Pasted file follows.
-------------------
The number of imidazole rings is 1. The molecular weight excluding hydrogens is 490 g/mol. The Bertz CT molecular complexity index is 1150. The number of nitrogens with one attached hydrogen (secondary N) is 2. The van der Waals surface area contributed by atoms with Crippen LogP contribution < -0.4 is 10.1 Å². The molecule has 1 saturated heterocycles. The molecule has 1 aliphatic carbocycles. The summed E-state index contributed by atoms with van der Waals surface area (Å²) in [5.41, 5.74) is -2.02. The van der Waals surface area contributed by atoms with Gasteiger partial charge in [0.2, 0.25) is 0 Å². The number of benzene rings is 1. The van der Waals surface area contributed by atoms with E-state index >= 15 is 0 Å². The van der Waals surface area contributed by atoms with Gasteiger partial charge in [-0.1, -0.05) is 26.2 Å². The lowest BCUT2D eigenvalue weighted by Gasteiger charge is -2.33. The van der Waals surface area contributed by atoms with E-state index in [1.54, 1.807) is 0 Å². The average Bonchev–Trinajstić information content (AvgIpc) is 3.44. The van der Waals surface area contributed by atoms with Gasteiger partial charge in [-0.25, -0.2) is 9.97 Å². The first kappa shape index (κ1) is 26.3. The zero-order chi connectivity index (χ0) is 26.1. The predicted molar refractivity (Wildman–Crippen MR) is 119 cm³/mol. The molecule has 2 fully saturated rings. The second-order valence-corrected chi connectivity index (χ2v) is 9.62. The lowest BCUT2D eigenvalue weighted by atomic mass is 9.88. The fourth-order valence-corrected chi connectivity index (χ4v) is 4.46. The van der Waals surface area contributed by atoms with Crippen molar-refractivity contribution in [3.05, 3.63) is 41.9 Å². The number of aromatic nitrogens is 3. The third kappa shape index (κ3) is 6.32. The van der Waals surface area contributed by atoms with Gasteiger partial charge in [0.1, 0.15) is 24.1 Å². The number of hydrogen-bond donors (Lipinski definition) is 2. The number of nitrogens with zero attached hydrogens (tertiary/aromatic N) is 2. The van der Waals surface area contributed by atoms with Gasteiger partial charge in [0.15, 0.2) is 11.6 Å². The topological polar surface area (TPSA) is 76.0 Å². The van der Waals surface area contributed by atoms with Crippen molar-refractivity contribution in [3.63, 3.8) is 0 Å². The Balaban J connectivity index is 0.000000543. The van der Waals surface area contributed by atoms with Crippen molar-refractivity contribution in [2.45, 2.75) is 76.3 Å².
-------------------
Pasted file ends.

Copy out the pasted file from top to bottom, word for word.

The number of imidazole rings is 1. The molecular weight excluding hydrogens is 490 g/mol. The Bertz CT molecular complexity index is 1150. The number of nitrogens with one attached hydrogen (secondary N) is 2. The van der Waals surface area contributed by atoms with Crippen LogP contribution < -0.4 is 10.1 Å². The molecule has 1 saturated heterocycles. The molecule has 1 aliphatic carbocycles. The summed E-state index contributed by atoms with van der Waals surface area (Å²) in [5.41, 5.74) is -2.02. The van der Waals surface area contributed by atoms with Gasteiger partial charge in [0.2, 0.25) is 0 Å². The number of benzene rings is 1. The van der Waals surface area contributed by atoms with E-state index >= 15 is 0 Å². The van der Waals surface area contributed by atoms with Gasteiger partial charge in [-0.1, -0.05) is 26.2 Å². The lowest BCUT2D eigenvalue weighted by Gasteiger charge is -2.33. The van der Waals surface area contributed by atoms with E-state index in [1.54, 1.807) is 0 Å². The average Bonchev–Trinajstić information content (AvgIpc) is 3.44. The van der Waals surface area contributed by atoms with Gasteiger partial charge in [-0.25, -0.2) is 9.97 Å². The first kappa shape index (κ1) is 26.3. The zero-order chi connectivity index (χ0) is 26.1. The predicted molar refractivity (Wildman–Crippen MR) is 119 cm³/mol. The molecule has 2 fully saturated rings. The second-order valence-corrected chi connectivity index (χ2v) is 9.62. The lowest BCUT2D eigenvalue weighted by atomic mass is 9.88. The fourth-order valence-corrected chi connectivity index (χ4v) is 4.46. The van der Waals surface area contributed by atoms with Crippen molar-refractivity contribution in [3.05, 3.63) is 41.9 Å². The number of aromatic nitrogens is 3. The third kappa shape index (κ3) is 6.32. The van der Waals surface area contributed by atoms with Gasteiger partial charge in [0.1, 0.15) is 24.1 Å². The number of hydrogen-bond donors (Lipinski definition) is 2. The number of nitrogens with zero attached hydrogens (tertiary/aromatic N) is 2. The van der Waals surface area contributed by atoms with Gasteiger partial charge in [0.15, 0.2) is 11.6 Å². The topological polar surface area (TPSA) is 76.0 Å². The van der Waals surface area contributed by atoms with Crippen molar-refractivity contribution in [3.63, 3.8) is 0 Å². The Balaban J connectivity index is 0.000000543. The van der Waals surface area contributed by atoms with Crippen molar-refractivity contribution in [2.45, 2.75) is 76.3 Å².